Half a century of friendship on and off the cricket pitch

Half a century of friendship on and off the cricket pitch

When John Coughlan stepped onto the cricket pitch in 1968 for college sport, he never imagined he and the young men he played against would be close friends for 50 years to come.

Mr Coughlan studied a Bachelor of Economics at UNE and attended Wright College. On the weekends he played inter-college cricket, where he befriended students from other colleges.

During Mr Coughlan’s time at UNE these friendships grew stronger, and in 1973 when he moved to Sydney to pursue his career, he found many of his UNE friends were making the same move.

Soon after relocating to Sydney he met with a fellow UNE graduate Mike Muldoon, where they devised a plan to form a cricket team.

After rounding up their UNE peers, they started the UNEX (ex-UNE) cricket team and played every Saturday in the Northern Suburbs Competition.

Mr Coughlan laughed when reminiscing about the years the team saved money by replacing registered players with fill-ins.

“We were chartered accountants after all,” he said, “so when a former UNE student would come to Sydney on a holiday they would play under a registered player’s name.”

“On a particular occasion a fill-in player scored two centuries in two weeks, and the registered player’s name was prominently displayed in the North Shore Times as having achieved this success, can you imagine his reaction when he read the paper?” he said.

In 1976 due to work commitments, family life and lack of time, UNEX retired from the competition. The withdrawal of the team did not affect the friendships forged, and they all remained close friends until they started an ‘over 60s’ cricket team thirty-three years later.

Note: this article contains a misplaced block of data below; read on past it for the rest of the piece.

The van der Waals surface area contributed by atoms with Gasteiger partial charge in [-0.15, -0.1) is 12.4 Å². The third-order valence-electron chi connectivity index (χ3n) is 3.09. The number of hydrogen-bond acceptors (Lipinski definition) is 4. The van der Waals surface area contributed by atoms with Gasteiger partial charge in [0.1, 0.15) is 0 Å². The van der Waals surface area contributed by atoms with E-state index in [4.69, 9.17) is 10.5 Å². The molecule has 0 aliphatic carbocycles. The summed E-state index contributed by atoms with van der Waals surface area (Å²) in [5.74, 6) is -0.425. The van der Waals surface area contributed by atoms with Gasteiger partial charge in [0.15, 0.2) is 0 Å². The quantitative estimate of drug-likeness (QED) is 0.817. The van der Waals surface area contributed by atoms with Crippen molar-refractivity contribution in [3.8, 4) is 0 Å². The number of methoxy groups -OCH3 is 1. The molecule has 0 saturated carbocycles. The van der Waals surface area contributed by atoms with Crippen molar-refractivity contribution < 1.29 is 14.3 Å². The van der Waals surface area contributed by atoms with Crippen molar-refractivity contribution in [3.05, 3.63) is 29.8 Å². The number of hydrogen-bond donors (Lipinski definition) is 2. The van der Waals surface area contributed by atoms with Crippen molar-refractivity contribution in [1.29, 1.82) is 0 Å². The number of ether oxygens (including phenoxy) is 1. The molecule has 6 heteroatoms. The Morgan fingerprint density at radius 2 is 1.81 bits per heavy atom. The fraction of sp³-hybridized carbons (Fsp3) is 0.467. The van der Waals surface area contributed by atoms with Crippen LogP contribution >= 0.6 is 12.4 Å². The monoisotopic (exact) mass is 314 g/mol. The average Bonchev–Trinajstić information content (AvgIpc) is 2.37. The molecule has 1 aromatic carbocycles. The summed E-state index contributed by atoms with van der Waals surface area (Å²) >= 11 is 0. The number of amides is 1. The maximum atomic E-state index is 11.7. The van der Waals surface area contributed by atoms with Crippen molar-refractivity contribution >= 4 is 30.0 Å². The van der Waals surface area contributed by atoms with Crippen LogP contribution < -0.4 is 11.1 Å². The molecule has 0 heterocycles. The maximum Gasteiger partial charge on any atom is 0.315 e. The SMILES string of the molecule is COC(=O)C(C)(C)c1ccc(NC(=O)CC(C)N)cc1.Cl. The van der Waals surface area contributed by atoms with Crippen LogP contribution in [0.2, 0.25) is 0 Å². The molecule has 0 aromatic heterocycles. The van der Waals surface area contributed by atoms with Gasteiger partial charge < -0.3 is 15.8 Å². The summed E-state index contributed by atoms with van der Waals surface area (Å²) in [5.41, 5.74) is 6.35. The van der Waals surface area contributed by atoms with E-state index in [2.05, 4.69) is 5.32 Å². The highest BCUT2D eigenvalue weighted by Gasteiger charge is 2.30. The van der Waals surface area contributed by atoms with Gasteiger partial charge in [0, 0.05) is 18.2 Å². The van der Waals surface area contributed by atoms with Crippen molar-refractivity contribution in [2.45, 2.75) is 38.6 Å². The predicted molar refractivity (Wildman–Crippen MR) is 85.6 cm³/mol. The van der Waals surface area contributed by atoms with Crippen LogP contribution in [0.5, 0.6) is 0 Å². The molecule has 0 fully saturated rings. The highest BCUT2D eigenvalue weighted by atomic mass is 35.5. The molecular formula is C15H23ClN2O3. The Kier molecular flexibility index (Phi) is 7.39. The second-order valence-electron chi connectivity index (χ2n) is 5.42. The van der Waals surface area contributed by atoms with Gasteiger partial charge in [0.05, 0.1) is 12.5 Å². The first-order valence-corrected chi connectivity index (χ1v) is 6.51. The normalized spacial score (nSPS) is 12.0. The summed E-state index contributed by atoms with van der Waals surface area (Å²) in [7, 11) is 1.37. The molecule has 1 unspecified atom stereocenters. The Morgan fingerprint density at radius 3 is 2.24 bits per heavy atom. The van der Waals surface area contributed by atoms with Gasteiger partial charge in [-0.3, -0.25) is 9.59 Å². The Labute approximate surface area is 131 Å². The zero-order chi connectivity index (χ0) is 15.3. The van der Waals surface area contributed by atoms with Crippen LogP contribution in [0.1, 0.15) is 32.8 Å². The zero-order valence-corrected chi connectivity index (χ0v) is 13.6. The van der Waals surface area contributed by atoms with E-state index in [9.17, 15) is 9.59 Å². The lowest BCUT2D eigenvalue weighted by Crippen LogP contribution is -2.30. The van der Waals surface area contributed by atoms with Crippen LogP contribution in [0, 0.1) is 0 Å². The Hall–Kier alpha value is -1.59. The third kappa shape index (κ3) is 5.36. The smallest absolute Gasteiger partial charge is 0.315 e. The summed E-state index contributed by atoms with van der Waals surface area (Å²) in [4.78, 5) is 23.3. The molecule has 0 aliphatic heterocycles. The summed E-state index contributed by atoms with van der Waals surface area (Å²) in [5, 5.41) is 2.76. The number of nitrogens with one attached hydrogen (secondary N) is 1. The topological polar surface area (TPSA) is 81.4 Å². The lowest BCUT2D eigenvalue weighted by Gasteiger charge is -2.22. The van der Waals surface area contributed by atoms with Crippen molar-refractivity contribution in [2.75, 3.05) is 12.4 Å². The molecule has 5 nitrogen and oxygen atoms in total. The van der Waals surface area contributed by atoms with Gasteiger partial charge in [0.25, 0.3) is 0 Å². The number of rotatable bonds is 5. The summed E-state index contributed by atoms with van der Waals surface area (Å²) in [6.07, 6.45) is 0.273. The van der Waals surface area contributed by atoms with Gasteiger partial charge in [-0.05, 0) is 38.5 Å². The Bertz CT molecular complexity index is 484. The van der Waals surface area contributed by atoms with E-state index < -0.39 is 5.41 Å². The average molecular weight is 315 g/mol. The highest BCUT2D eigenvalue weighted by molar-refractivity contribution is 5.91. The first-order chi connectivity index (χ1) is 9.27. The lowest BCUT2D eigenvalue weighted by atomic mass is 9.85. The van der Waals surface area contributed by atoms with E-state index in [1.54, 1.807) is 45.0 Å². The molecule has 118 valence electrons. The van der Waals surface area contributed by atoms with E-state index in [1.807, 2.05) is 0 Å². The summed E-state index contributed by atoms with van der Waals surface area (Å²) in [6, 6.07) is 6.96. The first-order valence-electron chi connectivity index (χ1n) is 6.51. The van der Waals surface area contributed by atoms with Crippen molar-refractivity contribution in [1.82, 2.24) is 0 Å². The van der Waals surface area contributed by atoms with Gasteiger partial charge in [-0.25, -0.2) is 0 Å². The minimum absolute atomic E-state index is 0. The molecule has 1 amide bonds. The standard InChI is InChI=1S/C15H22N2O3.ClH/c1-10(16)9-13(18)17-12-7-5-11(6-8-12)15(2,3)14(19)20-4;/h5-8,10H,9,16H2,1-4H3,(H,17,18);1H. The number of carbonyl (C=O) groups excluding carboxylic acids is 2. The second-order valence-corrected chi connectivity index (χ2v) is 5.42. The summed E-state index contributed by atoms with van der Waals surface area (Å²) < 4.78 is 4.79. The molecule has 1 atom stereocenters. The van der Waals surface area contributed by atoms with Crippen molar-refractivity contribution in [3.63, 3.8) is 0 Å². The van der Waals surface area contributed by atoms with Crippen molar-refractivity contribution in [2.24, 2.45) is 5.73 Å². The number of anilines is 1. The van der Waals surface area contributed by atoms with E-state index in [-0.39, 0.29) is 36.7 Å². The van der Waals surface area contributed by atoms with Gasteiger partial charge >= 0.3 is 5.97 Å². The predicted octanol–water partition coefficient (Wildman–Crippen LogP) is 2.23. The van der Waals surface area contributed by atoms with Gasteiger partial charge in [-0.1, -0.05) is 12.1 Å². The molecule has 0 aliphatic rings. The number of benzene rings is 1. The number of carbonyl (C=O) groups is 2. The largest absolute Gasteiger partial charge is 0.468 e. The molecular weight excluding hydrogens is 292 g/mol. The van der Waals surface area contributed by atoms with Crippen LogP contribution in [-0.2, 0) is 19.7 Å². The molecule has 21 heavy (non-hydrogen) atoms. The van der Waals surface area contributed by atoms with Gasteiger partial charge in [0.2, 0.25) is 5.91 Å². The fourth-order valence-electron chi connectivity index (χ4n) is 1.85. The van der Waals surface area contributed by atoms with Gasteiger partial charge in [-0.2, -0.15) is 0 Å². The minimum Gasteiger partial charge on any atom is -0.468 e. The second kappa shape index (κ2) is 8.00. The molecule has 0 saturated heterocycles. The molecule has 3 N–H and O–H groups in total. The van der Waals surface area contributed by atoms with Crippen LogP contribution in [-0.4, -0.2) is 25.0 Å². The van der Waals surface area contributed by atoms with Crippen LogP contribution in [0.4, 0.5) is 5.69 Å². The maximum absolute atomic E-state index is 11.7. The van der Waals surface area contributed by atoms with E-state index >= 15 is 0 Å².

The team played all over Australia and New Zealand, and although they won more often than not, for Mr Coughlan and the UNEX team it was about mateship more than the competition.

“For us it’s about camaraderie and mateship,” Mr Coughlan said.

In 2016 Cricket NSW enforced a rule that would see only state-based teams permitted to compete in the national Over 60s Championships.

Although many UNEX players would qualify for the NSW Team, Mr Coughlan said "the concept of playing with mates overrode the desire to be successful."

Despite the fact UNEX could no longer play in the national competition, they continued playing at yearly carnivals in South Australia, Victoria, Western Australia, New South Wales and New Zealand.

In April UNEX will travel to Christchurch, New Zealand to participate in a ‘Golden Oldies’ cricket carnival.

This could well be the UNEX swansong and it is a wonderful way to both celebrate this special occasion and, more so, recognise that 50 years ago we all met as young nervous students embarking on a venture which has provided magnificent memories, fantastic friendships and challenging careers

This might be their final game, but Mr Coughlan vows that the friendships will carry on beyond the cricket pitch, as it always has.

Author: Rebecca Stone
Office of Advancement
02 6773 2870